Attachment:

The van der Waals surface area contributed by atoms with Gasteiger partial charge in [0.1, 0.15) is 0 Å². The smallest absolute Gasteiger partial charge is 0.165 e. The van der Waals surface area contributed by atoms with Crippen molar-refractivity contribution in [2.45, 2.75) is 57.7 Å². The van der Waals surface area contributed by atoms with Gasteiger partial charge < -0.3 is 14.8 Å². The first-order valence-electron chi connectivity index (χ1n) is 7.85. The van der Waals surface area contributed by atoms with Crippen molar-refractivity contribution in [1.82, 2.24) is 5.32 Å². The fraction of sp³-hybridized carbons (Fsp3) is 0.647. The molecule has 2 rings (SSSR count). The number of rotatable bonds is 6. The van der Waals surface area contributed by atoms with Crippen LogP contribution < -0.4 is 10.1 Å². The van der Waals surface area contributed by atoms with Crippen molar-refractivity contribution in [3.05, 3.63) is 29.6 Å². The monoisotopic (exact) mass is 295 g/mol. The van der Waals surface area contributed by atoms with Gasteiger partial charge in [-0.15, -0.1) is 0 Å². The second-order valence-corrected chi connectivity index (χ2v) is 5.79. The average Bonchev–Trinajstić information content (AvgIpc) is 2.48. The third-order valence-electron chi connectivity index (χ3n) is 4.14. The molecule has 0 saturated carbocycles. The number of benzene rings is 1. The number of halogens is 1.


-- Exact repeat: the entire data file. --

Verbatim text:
The van der Waals surface area contributed by atoms with Gasteiger partial charge in [0.1, 0.15) is 0 Å². The smallest absolute Gasteiger partial charge is 0.165 e. The van der Waals surface area contributed by atoms with Crippen molar-refractivity contribution in [2.45, 2.75) is 57.7 Å². The van der Waals surface area contributed by atoms with Gasteiger partial charge < -0.3 is 14.8 Å². The first-order valence-electron chi connectivity index (χ1n) is 7.85. The van der Waals surface area contributed by atoms with Crippen molar-refractivity contribution in [1.82, 2.24) is 5.32 Å². The fraction of sp³-hybridized carbons (Fsp3) is 0.647. The molecule has 2 rings (SSSR count). The number of rotatable bonds is 6. The van der Waals surface area contributed by atoms with Crippen LogP contribution < -0.4 is 10.1 Å². The van der Waals surface area contributed by atoms with Crippen molar-refractivity contribution in [3.05, 3.63) is 29.6 Å². The monoisotopic (exact) mass is 295 g/mol. The van der Waals surface area contributed by atoms with Gasteiger partial charge in [-0.15, -0.1) is 0 Å². The second-order valence-corrected chi connectivity index (χ2v) is 5.79. The average Bonchev–Trinajstić information content (AvgIpc) is 2.48. The third-order valence-electron chi connectivity index (χ3n) is 4.14. The molecule has 0 saturated carbocycles. The number of benzene rings is 1. The number of halogens is 1.